Currently every major USN warship project is bloated in cost and price, especially for the type of warfare it conducts in shallow seas. Also for important though secondary functions such as disaster relief, you do not need a $6 billion aircraft carrier or nuclear submarine, handy as these ships are. The fleet is top-heavy with such ships and growing less capable in the midst of some fantastically capable vessels, as they become stretched thin and over-worked for lack of numbers. This is why I see the need for the USN to return to basics in warship design, to find what is truly important in war at sea.

Tomorrow-Lessons from the Navy’s Forgotten War.

*****

USS Asheville (PGM-84)

40 Comments leave one →
  1. October 4, 2014 7:20 pm

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  3. July 22, 2010 4:59 pm

    Salam,
    If you care for the gazan people:
    a. Don’t send expired medication as this only cause trouble.
    b. make sure you deliver through the UN or the Red Cross because otherwise goods are being confiscated by Hamas which just sell them on to raise money and this never goes to the people who needs it.
    c. make sure it’s actually needed. A lot of people just assume everything is needed although many goods are being sold for half price than in egypt/jordan/lebanon because there is so much. So pay attention to what you choose to donate.
    d. don’t listen to Hamas and Abbas because they steal everything they can and never invest the money in us. A lot of us work in the Israeli settlements, when you ban their products you are actually causing our people to lose a lot of their jobs.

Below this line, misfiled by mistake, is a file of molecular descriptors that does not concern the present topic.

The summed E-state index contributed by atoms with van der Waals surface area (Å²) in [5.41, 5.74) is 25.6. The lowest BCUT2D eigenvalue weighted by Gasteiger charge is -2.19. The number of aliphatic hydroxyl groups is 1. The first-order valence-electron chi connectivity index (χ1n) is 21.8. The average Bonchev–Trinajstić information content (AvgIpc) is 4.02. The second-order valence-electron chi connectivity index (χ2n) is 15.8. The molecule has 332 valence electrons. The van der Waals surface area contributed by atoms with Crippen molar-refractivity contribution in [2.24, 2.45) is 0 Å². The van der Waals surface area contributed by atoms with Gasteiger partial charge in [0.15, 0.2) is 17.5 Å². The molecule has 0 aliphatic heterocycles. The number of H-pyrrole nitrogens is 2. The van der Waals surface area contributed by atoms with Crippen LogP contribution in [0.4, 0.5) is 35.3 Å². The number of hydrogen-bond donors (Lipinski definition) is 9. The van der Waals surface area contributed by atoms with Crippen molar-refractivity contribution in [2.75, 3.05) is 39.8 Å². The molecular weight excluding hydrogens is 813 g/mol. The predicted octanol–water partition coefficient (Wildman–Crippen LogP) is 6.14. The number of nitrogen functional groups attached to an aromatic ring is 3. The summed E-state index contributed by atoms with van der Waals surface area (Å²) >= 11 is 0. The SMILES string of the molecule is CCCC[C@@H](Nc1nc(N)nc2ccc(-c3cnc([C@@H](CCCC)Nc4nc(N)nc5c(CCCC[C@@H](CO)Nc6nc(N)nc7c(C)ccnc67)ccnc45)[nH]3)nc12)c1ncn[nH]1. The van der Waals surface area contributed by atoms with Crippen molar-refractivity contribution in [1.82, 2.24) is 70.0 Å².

Thank you
    Salim Abdul-Karem (writing from Gaza)

  4. Scott B. permalink
    July 6, 2010 3:39 pm

    B. Smitty said : “Just for fun, here’s my take on Dr. Dalsjö’s 10 critical attributes,”

    I’m sorry that I don’t have enough time right now for the kind of detailed reply that your proposal certainly deserves. I’ll try to post something later on this week. If I don’t, simply post a reminder for my attention.

    Meanwhile, I’d suggest you take a look at the FC65 frigate briefly marketed as a design exercise by DML back in 2005.

  5. Scott B. permalink
    July 6, 2010 12:50 pm

    Hudson said : “the call for more small ships/boats begins to make sense”

    The call for building an hypertrophied coastal force might indeed make sense if we were required to set up such a blockade in the Caribbean again, which, as you also acknowledged, is a very unlikely scenario, and certainly not one that on the strategic horizon.

  6. Hudson permalink
    July 6, 2010 11:29 am

    I didn’t realize that the Cuban Missile Crisis blockade involved so many vessels: 190 ships including 8 carriers spread across 500 miles of ocean. Though it is unlikely that we would be required to set up such a blockade in the Caribbean again, clearly, we don’t have the ship numbers to do so and maintain a strong presence worldwide. Looking at things in this light, the call for more small ships/boats begins to make sense, despite the limitations of such craft.

  7. Distiller permalink
    July 6, 2010 5:43 am

    What mission are those small boats supposed to fulfill? And how shall they serve overall strategy?

    Small (networked) crafts might well come back – unmanned, that is.